Article Text

Original research
Gap between real-world data and clinical research within hospitals in China: a qualitative study
  1. Feifei Jin1,
  2. Chen Yao1,2,
  3. Xiaoyan Yan2,
  4. Chongya Dong1,
  5. Junkai Lai1,
  6. Li Li3,
  7. Bin Wang1,
  8. Yao Tan1,
  9. Sainan Zhu1
  1. 1Department of Biostatistics, Peking University First Hospital, Beijing, Beijing, China
  2. 2Peking University Clinical Research Institute, Beijing, Beijing, China
  3. 3First Teaching Hospital of Tianjin University of Traditional Chinese Medicine, Tianjin, Tianjin, China
  1. Correspondence to Dr Chen Yao; yaochen{at}


Objective To investigate the gap between real-world data and clinical research initiated by doctors in China, explore the potential reasons for this gap and collect different stakeholders’ suggestions.

Design This qualitative study involved three types of hospital personnel based on three interview outlines. The data analysis was performed using the constructivist grounded theory analysis process.

Setting Six tertiary hospitals (three general hospitals and three specialised hospitals) in Beijing, China, were included.

Participants In total, 42 doctors from 12 departments, 5 information technology managers and 4 clinical managers were interviewed through stratified purposive sampling.

Results Electronic medical record data cannot be directly downloaded into clinical research files, which is a major problem in China. The lack of data interoperability, unstructured electronic medical record data and concerns regarding data security create a gap between real-world data and research data. Updating hospital information systems, promoting data standards and establishing an independent clinical research platform may be feasible suggestions for solving the current problems.

Conclusions Determining the causes of gaps and targeted solutions could contribute to the development of clinical research in China. This research suggests that updating the hospital information system, promoting data standards and establishing a clinical research platform could promote the use of real-world data in the future.

  • qualitative research
  • health informatics
  • health policy

Data availability statement

Data are available upon reasonable request. Study protocol and original data are available on request by emailing the corresponding author.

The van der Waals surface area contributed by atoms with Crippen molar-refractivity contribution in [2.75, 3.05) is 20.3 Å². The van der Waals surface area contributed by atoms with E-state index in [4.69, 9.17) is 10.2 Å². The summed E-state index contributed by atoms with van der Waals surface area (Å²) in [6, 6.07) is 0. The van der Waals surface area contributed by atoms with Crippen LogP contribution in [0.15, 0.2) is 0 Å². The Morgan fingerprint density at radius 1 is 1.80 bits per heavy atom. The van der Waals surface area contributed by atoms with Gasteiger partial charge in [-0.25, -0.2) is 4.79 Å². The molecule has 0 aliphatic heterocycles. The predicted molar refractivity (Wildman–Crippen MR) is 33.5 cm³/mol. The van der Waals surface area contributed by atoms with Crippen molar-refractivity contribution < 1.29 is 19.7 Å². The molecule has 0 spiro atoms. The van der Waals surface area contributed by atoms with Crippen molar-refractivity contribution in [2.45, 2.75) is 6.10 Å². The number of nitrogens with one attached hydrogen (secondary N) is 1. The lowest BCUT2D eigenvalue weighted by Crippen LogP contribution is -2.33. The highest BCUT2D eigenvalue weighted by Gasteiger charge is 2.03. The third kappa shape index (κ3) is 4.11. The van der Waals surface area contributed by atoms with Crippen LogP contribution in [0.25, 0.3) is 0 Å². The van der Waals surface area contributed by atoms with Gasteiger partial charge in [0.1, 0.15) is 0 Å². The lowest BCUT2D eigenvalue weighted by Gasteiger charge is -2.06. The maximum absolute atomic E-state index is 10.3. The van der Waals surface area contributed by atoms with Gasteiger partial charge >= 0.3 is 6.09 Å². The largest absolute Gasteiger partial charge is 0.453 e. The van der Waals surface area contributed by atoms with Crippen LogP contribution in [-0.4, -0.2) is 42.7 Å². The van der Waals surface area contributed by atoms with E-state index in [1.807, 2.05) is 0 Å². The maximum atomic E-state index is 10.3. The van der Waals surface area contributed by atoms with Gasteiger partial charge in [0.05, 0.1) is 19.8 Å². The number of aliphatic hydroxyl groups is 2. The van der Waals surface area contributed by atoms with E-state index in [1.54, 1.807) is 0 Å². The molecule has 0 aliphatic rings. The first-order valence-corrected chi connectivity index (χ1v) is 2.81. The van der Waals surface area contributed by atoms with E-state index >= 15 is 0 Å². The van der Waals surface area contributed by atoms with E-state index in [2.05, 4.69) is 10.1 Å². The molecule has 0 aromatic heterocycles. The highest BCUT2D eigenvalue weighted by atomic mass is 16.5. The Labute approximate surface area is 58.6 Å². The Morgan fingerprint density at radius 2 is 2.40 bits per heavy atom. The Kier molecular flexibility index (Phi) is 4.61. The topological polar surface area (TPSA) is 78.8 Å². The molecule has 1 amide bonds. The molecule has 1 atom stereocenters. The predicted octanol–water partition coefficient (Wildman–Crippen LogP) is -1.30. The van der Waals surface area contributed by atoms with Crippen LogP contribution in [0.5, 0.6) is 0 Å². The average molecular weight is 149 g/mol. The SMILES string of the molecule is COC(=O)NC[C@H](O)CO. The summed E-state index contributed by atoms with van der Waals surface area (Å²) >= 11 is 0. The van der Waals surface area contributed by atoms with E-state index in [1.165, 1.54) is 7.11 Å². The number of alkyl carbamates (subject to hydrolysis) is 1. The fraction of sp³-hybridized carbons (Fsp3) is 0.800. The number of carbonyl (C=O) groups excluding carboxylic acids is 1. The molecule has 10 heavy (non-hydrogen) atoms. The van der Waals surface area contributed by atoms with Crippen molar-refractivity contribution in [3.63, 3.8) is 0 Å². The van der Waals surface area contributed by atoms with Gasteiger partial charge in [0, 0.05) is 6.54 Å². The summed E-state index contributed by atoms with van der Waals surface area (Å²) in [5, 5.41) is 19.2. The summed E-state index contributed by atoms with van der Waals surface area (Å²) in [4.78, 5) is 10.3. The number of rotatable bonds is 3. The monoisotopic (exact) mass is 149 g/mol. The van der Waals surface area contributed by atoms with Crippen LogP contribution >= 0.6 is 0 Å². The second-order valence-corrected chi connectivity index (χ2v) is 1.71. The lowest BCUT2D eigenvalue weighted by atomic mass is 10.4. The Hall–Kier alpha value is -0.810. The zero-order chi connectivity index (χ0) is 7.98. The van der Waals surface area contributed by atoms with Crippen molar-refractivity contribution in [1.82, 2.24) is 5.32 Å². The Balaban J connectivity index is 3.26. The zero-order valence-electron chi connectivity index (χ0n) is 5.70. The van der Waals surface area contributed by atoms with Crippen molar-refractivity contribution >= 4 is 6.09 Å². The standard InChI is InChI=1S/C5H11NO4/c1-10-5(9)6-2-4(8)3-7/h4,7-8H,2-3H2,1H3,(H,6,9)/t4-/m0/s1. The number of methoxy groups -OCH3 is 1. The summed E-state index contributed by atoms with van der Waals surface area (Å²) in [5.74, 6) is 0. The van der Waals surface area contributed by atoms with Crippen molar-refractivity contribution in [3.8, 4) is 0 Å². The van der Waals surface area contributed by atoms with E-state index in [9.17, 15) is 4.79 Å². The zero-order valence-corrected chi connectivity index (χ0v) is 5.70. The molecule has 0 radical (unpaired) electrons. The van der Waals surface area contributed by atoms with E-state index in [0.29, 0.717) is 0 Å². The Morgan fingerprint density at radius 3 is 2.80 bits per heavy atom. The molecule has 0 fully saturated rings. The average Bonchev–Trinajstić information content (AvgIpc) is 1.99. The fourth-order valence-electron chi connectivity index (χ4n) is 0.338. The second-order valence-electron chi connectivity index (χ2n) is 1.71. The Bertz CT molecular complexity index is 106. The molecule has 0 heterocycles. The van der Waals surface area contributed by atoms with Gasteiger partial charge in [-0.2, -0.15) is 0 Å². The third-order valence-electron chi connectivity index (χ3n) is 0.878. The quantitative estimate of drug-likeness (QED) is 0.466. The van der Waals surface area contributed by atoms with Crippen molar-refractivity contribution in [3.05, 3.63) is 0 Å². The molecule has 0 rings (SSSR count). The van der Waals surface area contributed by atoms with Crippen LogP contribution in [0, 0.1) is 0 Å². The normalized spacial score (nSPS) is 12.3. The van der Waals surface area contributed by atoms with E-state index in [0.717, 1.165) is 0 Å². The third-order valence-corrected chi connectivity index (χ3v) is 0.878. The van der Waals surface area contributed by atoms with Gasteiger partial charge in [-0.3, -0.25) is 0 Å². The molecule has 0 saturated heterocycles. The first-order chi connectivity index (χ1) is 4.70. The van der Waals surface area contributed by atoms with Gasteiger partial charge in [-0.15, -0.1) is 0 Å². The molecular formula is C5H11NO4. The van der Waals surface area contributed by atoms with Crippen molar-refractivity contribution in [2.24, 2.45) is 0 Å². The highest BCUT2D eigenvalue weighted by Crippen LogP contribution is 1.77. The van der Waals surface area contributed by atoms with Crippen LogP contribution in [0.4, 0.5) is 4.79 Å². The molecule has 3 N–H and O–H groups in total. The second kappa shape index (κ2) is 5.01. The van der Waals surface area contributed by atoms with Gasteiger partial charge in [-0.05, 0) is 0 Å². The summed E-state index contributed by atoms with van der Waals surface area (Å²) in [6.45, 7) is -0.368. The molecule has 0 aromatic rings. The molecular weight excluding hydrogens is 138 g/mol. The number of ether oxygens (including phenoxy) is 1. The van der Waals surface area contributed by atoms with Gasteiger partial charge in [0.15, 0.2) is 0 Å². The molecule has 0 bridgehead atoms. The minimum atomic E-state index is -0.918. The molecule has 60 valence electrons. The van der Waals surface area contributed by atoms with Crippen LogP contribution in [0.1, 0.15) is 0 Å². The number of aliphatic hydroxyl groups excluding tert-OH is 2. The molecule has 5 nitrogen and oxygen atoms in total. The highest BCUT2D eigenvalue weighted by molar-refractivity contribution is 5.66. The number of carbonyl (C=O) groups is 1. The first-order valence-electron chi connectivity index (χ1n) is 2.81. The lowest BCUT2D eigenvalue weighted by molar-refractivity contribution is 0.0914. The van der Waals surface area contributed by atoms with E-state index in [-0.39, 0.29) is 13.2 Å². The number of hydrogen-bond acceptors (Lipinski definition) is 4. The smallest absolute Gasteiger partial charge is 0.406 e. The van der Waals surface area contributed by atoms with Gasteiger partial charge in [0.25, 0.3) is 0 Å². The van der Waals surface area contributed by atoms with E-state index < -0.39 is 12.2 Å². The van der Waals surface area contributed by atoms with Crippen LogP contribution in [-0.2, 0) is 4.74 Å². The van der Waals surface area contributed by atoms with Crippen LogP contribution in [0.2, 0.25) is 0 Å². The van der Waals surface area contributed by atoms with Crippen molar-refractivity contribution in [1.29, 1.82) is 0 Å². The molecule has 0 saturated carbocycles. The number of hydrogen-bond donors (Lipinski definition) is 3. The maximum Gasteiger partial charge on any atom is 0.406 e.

This is an open access article distributed in accordance with the Creative Commons Attribution Non Commercial (CC BY-NC 4.0) license, which permits others to distribute, remix, adapt, build upon this work non-commercially, and license their derivative works on different terms, provided the original work is properly cited, appropriate credit is given, any changes made indicated, and the use is non-commercial. See:

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Data availability statement

Data are available upon reasonable request. Study protocol and original data are available on request by emailing the corresponding author.

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  • Correction notice This article has been corrected since it first published. The provenance and peer review statement has been included.

  • Contributors JFF, DCY, YXY and YC designed the study. JFF, DCY and TY collected the data. ZSN and YC contacted the respondents. JFF and WB analysed the data. JFF and LJK wrote the first draft of the manuscript. LL revised the manuscript. All authors contributed to the interpretation of the data and editing of the manuscript and approved the final manuscript. YC had full access to all data in the study and had final responsibility for the decision to submit for publication.

  • Funding This study was supported by the National Science and Technology Major Project of China (grant no. 2017ZX09304028-002).

  • Competing interests None declared.

  • Provenance and peer review Not commissioned; externally peer reviewed.

  • Supplemental material This content has been supplied by the author(s). It has not been vetted by BMJ Publishing Group Limited (BMJ) and may not have been peer-reviewed. Any opinions or recommendations discussed are solely those of the author(s) and are not endorsed by BMJ. BMJ disclaims all liability and responsibility arising from any reliance placed on the content. Where the content includes any translated material, BMJ does not warrant the accuracy and reliability of the translations (including but not limited to local regulations, clinical guidelines, terminology, drug names and drug dosages), and is not responsible for any error and/or omissions arising from translation and adaptation or otherwise.

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